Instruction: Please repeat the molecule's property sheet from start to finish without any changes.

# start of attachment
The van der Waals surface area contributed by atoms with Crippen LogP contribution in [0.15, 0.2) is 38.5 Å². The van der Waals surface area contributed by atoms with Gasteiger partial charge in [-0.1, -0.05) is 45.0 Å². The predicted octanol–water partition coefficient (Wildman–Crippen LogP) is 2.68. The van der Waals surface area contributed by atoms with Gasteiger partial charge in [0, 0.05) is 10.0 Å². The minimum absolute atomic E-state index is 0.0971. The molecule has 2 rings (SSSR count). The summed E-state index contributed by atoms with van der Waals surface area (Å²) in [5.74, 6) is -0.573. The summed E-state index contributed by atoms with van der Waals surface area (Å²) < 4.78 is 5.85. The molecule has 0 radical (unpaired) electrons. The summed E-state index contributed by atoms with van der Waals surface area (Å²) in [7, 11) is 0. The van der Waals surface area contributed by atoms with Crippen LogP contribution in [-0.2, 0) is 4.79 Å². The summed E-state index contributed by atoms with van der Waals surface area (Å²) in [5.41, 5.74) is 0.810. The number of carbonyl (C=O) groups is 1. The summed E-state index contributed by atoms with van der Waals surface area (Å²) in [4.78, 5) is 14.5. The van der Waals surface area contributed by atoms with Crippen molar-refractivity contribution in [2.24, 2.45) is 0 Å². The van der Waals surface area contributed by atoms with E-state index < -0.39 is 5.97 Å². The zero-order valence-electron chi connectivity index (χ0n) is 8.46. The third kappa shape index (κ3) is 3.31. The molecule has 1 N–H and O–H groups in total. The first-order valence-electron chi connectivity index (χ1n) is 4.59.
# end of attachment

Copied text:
The van der Waals surface area contributed by atoms with Crippen LogP contribution in [0.15, 0.2) is 38.5 Å². The van der Waals surface area contributed by atoms with Gasteiger partial charge in [-0.1, -0.05) is 45.0 Å². The predicted octanol–water partition coefficient (Wildman–Crippen LogP) is 2.68. The van der Waals surface area contributed by atoms with Gasteiger partial charge in [0, 0.05) is 10.0 Å². The minimum absolute atomic E-state index is 0.0971. The molecule has 2 rings (SSSR count). The summed E-state index contributed by atoms with van der Waals surface area (Å²) in [5.74, 6) is -0.573. The summed E-state index contributed by atoms with van der Waals surface area (Å²) < 4.78 is 5.85. The molecule has 0 radical (unpaired) electrons. The summed E-state index contributed by atoms with van der Waals surface area (Å²) in [7, 11) is 0. The van der Waals surface area contributed by atoms with Crippen LogP contribution in [-0.2, 0) is 4.79 Å². The summed E-state index contributed by atoms with van der Waals surface area (Å²) in [5.41, 5.74) is 0.810. The number of carbonyl (C=O) groups is 1. The summed E-state index contributed by atoms with van der Waals surface area (Å²) in [4.78, 5) is 14.5. The van der Waals surface area contributed by atoms with Crippen molar-refractivity contribution in [2.24, 2.45) is 0 Å². The van der Waals surface area contributed by atoms with E-state index < -0.39 is 5.97 Å². The zero-order valence-electron chi connectivity index (χ0n) is 8.46. The third kappa shape index (κ3) is 3.31. The molecule has 1 N–H and O–H groups in total. The first-order valence-electron chi connectivity index (χ1n) is 4.59.